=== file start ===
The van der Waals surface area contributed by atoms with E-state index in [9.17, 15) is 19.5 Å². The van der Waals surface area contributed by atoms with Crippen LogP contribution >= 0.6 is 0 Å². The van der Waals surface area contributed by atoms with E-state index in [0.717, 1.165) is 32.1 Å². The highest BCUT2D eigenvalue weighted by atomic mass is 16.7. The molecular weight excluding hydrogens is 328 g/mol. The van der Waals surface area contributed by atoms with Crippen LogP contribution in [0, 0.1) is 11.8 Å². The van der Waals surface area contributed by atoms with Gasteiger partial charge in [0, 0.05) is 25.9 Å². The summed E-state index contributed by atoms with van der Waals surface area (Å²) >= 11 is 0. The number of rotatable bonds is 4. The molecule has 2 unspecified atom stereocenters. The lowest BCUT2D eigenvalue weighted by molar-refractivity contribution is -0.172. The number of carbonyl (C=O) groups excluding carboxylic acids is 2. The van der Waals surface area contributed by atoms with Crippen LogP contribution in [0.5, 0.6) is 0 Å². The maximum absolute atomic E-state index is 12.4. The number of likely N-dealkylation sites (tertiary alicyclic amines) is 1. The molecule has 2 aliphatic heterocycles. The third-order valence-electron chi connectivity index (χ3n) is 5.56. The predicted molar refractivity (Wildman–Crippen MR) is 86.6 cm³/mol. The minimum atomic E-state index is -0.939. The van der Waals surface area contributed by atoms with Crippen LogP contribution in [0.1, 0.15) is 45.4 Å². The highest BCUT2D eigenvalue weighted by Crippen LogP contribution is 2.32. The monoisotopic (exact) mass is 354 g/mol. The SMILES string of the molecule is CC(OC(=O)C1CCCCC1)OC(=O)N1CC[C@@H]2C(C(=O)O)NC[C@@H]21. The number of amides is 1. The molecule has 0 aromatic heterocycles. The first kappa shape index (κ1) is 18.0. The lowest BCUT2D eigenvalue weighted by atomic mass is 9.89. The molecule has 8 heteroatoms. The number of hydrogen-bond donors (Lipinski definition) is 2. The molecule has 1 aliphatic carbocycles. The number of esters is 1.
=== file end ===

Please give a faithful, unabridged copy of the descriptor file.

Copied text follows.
The van der Waals surface area contributed by atoms with E-state index in [9.17, 15) is 19.5 Å². The van der Waals surface area contributed by atoms with Crippen LogP contribution >= 0.6 is 0 Å². The van der Waals surface area contributed by atoms with E-state index in [0.717, 1.165) is 32.1 Å². The highest BCUT2D eigenvalue weighted by atomic mass is 16.7. The molecular weight excluding hydrogens is 328 g/mol. The van der Waals surface area contributed by atoms with Crippen LogP contribution in [0, 0.1) is 11.8 Å². The van der Waals surface area contributed by atoms with Gasteiger partial charge in [0, 0.05) is 25.9 Å². The summed E-state index contributed by atoms with van der Waals surface area (Å²) >= 11 is 0. The number of rotatable bonds is 4. The molecule has 2 unspecified atom stereocenters. The lowest BCUT2D eigenvalue weighted by molar-refractivity contribution is -0.172. The number of carbonyl (C=O) groups excluding carboxylic acids is 2. The van der Waals surface area contributed by atoms with Crippen LogP contribution in [0.5, 0.6) is 0 Å². The maximum absolute atomic E-state index is 12.4. The number of likely N-dealkylation sites (tertiary alicyclic amines) is 1. The molecule has 2 aliphatic heterocycles. The third-order valence-electron chi connectivity index (χ3n) is 5.56. The predicted molar refractivity (Wildman–Crippen MR) is 86.6 cm³/mol. The minimum atomic E-state index is -0.939. The van der Waals surface area contributed by atoms with Crippen LogP contribution in [0.1, 0.15) is 45.4 Å². The highest BCUT2D eigenvalue weighted by Crippen LogP contribution is 2.32. The monoisotopic (exact) mass is 354 g/mol. The SMILES string of the molecule is CC(OC(=O)C1CCCCC1)OC(=O)N1CC[C@@H]2C(C(=O)O)NC[C@@H]21. The number of amides is 1. The molecule has 0 aromatic heterocycles. The first kappa shape index (κ1) is 18.0. The lowest BCUT2D eigenvalue weighted by atomic mass is 9.89. The molecule has 8 heteroatoms. The number of hydrogen-bond donors (Lipinski definition) is 2. The molecule has 1 aliphatic carbocycles. The number of esters is 1.